Sunday, 15 May 2016

Thumrait area

On Friday morning I left home before dawn for another desert trip. The main difference from the last one three weeks ago and those before was the temperature. It is now very hot. 

My route was unusual for me. I drove to Thumrait then headed east on the Marmul road to Rahab. I then doubled back to Thumrait and went up to Al Beed farm before returning home.

This blog is about the birding in the Thumrait area. That means the birding at the beginning of the day and that at Al Beed Farm at the end. Birding at the side trip to Rahab will be covered in the next blog.

There is a new park in Thumrait which is not at all mature yet. However in 2 or 3 years it will be very good for birding. A dawn visit there gave me black-crowned sparrow lark and a late passage rufous-bush robin as well as house sparrow and laughing dove.

Starting out towards Marmul, I had only gone 2 kilometres out of town when I found myself behind a yellow water tanker. In the Middle East that means dirty water. A trick of local birders is to follow them to see if they are off-loading. Sure enough after no more than 2 more kilometres it turned off into a new rubbish dump. 

There was not much dirty water there but enough to attract some passage birds.

marsh warbler

Two marsh warbler were flitting between the small amounts of vegetation including a small stand of reeds.

Marsh warbler is extremely common in Oman in early May when many thousands pass through on spring migration.

common whitethroat

Two male common whitethroat were also near the water. This is a common migrant in both spring and autumn.

house sparrow

A flock of house sparrow were flying around the water too.

black-crowned sparrow lark

Three types of lark were seen near-by just the other side of the dumped rubble. There were crested lark, hoopoe lark and black-crowned sparrow lark

At the other end of the day, larks featured once again when I arrived at Al Beed farm.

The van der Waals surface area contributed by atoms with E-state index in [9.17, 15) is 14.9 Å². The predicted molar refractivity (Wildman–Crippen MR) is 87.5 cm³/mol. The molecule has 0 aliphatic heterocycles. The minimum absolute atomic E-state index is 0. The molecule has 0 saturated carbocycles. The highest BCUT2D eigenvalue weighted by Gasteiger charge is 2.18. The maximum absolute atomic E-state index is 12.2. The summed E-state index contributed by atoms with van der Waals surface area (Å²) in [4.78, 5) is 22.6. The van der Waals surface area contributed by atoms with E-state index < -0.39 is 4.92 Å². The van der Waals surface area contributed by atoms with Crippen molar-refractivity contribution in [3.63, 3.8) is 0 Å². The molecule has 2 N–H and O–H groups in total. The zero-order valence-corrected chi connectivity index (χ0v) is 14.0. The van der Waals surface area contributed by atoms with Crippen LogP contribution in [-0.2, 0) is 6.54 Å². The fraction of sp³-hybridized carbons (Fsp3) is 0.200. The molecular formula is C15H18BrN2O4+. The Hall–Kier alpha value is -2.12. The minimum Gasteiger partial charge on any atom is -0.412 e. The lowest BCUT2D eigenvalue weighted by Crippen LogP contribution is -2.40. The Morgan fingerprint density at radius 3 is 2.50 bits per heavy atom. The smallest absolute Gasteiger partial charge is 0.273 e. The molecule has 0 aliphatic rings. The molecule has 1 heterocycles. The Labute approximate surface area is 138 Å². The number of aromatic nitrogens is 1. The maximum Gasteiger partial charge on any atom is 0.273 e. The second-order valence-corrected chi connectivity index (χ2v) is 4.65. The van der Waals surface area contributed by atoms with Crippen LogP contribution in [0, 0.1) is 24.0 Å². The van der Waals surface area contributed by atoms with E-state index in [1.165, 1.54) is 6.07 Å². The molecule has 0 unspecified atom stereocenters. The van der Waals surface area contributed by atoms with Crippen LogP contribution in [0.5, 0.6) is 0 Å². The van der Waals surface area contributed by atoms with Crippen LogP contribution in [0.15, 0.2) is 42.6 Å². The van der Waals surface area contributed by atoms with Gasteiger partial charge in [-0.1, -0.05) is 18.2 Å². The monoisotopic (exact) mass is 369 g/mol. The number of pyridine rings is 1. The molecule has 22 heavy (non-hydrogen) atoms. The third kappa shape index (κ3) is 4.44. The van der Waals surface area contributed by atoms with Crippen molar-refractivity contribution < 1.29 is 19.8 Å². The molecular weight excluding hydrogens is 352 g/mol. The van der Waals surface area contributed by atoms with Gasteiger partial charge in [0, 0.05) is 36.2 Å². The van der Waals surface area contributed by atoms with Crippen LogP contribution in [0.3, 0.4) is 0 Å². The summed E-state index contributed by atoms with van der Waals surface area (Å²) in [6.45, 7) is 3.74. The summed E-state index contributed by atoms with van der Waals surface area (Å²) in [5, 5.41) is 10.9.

As I have said before female and young black-crowned sparrow lark are a major confusion for the much rarer (and target) Dunn's lark. There are many wrong identifications.

Once again I checked as many potential Dunn's lark as possible. 

young black-crowned sparrow lark

The young birds are easier to separate. However females especially worn ones hold much more (false) hope.

female black-crowned sparrow lark

I have detailed the differences before. The similarities are obvious: the relatively darkly streaked head, lightly streaked upper breast, lightly streaked back and overall light brown colour. However, the stance is quite different. Dunn's lark is larger as well and has a larger and more obviously pink bill.

I will keep looking.

European turtle dove

The fields are a while were a little disappointing. For example I didn't find a single passage bunting.

The doves on the pivot bars and elsewhere now have an even larger proportion of European turtle dove. The population in the desert farms and villages is strong. I suspect it is because these birds are lucky enough not to fly through the killing fields which birds heading further north suffer each season.

On one pivot bar I came across a crested lark without a crest. This gave me a momentary period of excitement until I realised what it was.

crested lark without a crest

The small orchard at Al Beed can be hit or miss for birds. This time it was quite good. I counted nine marsh warbler. There may have been more. 

marsh warbler

Other passage birds included three common whitethroat, a late willow warbler and two spotted flycatcher.

spotted flycatcher

The next blog covers my time on Friday in the Rahab area 120 kilometres east of Thumrait. This was new spot for me and I am satisfied with what I saw.

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